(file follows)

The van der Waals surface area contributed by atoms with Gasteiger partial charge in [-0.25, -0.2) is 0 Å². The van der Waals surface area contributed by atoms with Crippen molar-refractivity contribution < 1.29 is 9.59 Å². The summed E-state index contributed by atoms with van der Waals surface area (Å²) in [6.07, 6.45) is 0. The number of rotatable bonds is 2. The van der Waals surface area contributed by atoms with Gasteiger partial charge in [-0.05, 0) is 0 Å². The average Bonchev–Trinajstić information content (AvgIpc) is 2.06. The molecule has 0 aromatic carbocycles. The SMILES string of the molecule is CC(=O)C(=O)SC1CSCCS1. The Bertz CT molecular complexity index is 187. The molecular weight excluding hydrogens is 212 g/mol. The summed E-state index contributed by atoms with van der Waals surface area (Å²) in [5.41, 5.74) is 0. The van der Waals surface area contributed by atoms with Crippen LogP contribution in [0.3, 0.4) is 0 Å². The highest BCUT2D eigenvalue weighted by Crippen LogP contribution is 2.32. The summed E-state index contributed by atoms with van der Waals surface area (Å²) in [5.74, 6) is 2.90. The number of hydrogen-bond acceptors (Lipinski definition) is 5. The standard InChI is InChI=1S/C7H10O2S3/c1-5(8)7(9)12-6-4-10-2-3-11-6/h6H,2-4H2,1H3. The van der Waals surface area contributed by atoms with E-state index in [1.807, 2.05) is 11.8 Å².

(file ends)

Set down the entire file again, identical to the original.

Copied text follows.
The van der Waals surface area contributed by atoms with Gasteiger partial charge in [-0.25, -0.2) is 0 Å². The van der Waals surface area contributed by atoms with Crippen molar-refractivity contribution < 1.29 is 9.59 Å². The summed E-state index contributed by atoms with van der Waals surface area (Å²) in [6.07, 6.45) is 0. The number of rotatable bonds is 2. The van der Waals surface area contributed by atoms with Gasteiger partial charge in [-0.05, 0) is 0 Å². The average Bonchev–Trinajstić information content (AvgIpc) is 2.06. The molecule has 0 aromatic carbocycles. The SMILES string of the molecule is CC(=O)C(=O)SC1CSCCS1. The Bertz CT molecular complexity index is 187. The molecular weight excluding hydrogens is 212 g/mol. The summed E-state index contributed by atoms with van der Waals surface area (Å²) in [5.41, 5.74) is 0. The van der Waals surface area contributed by atoms with Crippen LogP contribution in [0.3, 0.4) is 0 Å². The highest BCUT2D eigenvalue weighted by Crippen LogP contribution is 2.32. The summed E-state index contributed by atoms with van der Waals surface area (Å²) in [5.74, 6) is 2.90. The number of hydrogen-bond acceptors (Lipinski definition) is 5. The standard InChI is InChI=1S/C7H10O2S3/c1-5(8)7(9)12-6-4-10-2-3-11-6/h6H,2-4H2,1H3. The van der Waals surface area contributed by atoms with E-state index in [1.807, 2.05) is 11.8 Å².